The United States and Japan signed two new trade agreements on Monday,  Oct.7, one on agricultural exports and another on digital trade.

The two agreements will help create jobs, expand investment, reduce our trade deficit, and promote fairness. These agreements will provide a tremendous boost to American farmers, workers, and businesses, according to the White House.

“This is a huge victory for America’s farmers, ranchers, and growers. And that’s very important to me,” President Trump said in a signing ceremony at the White House.

According to the new agreement, Japan will eliminate or reduce tariffs on approximately $7.2 billion in United States agricultural exports. The world’s third-largest economy will remove or significantly lower tariffs on American beef, pork, poultry, wheat, cheese, wine, ethanol, and more.

Once this agreement is implemented, over 90 percent of United States agricultural imports into Japan will be duty-free or receive preferential tariff access. Japan, which imports U.S. farm products worth $14 billion, is America’s third-largest market.

The Trump administration has increasingly sought to appease farmers, following broader tariff disputes with China. President Trump has found support in calls to address Chinese trade practices seen as unfair.

“Bigger picture, as we sign these deals with our largest trading partners—Japan, USMCA, EU—it puts increasing pressure on China to ink a deal with us,” said Dave Walton, a soybean farmer in Iowa. “They do so by making China see them as competitors for our trade,” according to Business Insider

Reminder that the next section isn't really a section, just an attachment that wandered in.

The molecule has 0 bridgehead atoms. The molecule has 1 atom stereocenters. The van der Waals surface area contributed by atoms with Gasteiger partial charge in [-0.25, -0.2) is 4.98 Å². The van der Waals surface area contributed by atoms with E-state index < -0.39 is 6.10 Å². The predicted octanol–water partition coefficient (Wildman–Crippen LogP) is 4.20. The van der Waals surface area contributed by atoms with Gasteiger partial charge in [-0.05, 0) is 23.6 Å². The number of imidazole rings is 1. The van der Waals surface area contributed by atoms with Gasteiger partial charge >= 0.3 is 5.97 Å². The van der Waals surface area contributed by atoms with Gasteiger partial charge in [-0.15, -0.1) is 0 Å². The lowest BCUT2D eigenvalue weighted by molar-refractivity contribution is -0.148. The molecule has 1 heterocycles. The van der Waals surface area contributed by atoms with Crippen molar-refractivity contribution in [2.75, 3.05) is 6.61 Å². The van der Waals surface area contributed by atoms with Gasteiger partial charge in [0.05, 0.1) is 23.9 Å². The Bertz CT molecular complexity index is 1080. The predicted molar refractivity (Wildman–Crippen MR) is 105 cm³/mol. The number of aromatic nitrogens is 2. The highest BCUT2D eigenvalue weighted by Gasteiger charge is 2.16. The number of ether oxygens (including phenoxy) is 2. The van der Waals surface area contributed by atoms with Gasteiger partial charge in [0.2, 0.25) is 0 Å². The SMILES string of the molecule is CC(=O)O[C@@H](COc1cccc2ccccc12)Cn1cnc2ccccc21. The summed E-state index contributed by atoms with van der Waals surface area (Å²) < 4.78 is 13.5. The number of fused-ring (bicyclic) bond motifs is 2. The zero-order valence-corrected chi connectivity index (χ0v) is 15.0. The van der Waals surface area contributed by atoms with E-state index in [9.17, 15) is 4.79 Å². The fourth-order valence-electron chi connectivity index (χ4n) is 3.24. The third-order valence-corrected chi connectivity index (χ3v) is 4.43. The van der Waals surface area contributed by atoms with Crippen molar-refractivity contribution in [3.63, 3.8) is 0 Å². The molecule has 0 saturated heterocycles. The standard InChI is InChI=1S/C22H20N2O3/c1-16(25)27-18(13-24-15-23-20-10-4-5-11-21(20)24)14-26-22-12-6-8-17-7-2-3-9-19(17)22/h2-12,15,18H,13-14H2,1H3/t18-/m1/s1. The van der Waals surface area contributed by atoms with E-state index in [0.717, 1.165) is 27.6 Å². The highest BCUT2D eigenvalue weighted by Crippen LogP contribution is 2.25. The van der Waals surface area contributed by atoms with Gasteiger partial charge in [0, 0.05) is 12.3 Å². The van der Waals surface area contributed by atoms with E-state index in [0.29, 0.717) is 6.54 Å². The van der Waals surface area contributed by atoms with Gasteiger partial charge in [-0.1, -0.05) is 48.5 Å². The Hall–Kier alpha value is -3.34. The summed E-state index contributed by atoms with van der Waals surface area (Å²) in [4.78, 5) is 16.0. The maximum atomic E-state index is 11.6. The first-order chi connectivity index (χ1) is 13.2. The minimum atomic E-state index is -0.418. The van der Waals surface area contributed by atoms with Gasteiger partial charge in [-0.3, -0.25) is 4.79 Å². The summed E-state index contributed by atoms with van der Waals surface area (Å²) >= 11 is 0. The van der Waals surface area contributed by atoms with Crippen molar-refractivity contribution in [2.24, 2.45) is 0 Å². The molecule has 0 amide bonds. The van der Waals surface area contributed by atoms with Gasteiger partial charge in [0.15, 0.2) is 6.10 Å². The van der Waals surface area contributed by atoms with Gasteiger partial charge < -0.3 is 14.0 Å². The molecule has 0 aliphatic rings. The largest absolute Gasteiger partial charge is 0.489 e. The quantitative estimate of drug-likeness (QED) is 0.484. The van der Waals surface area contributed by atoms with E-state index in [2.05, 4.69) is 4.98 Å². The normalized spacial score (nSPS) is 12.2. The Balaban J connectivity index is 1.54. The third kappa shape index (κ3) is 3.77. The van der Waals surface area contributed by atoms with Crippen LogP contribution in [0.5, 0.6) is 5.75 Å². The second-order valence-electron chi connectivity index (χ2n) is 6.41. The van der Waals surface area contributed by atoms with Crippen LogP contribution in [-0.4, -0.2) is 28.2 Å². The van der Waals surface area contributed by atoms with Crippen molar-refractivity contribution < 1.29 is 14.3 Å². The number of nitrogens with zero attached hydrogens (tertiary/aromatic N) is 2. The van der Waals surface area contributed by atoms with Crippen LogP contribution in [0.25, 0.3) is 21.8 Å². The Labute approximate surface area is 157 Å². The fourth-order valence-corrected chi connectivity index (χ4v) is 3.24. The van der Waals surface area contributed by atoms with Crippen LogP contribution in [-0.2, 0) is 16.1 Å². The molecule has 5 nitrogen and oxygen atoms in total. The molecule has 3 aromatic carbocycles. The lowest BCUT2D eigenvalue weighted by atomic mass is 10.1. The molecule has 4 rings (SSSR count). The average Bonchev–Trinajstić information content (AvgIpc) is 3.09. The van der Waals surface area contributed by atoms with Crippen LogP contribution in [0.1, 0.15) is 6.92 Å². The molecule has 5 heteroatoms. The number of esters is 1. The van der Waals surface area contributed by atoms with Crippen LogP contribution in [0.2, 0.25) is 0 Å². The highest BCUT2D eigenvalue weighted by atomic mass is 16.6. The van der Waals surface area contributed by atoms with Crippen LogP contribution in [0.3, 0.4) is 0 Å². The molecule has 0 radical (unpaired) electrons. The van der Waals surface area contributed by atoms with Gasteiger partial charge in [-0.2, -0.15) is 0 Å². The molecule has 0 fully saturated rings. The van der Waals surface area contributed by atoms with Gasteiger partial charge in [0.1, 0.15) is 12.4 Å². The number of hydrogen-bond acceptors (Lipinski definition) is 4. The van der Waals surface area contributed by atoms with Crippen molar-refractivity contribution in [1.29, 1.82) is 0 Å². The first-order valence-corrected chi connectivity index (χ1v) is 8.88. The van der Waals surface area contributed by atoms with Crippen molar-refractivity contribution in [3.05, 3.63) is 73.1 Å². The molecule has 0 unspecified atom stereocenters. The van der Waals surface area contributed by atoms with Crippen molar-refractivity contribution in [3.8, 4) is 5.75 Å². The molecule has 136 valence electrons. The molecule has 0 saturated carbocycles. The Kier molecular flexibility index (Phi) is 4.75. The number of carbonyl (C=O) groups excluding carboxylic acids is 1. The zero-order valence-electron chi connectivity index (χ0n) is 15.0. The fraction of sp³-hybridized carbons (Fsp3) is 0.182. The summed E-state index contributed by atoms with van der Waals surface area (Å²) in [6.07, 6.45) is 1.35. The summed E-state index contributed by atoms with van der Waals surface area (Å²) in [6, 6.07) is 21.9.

President Donald Trump applauds after Japanese Ambassador to the United States Shinsuke Sugiyama (L), and U.S. Trade Representative Robert Lighthizer sign a trade agreement in the Roosevelt Room of the White House, on Oct. 7, 2019. (Evan Vucci/AP photo)

Besides, President Trump is also working on expanding the vital digital trade between the United States and Japan. The United States-Japan Digital Trade Agreement includes high-standard provisions that address key digital trade issues.

This agreement will boost the already approximately $40 billion worth of digital trade between the United States and Japan. 

The deal would promote competition in creative products and services where the United States is a world leader and will ensure that American companies have a level playing field in fields such as film, music, e-books, and technology.

Earlier, President Trump and Japanese Prime Minister Shinzo Abe have agreed on the first stage of this trade deal, Sept. 25. The president called it the “first stage of a phenomenal new trade agreement” and described it as “outlining the significant steps we’re taking toward a fair and reciprocal trade agreement.”

“This is a big chunk, but in the fairly near future we’re going to be having a lot more comprehensive deals signed with Japan,” President Trump said.

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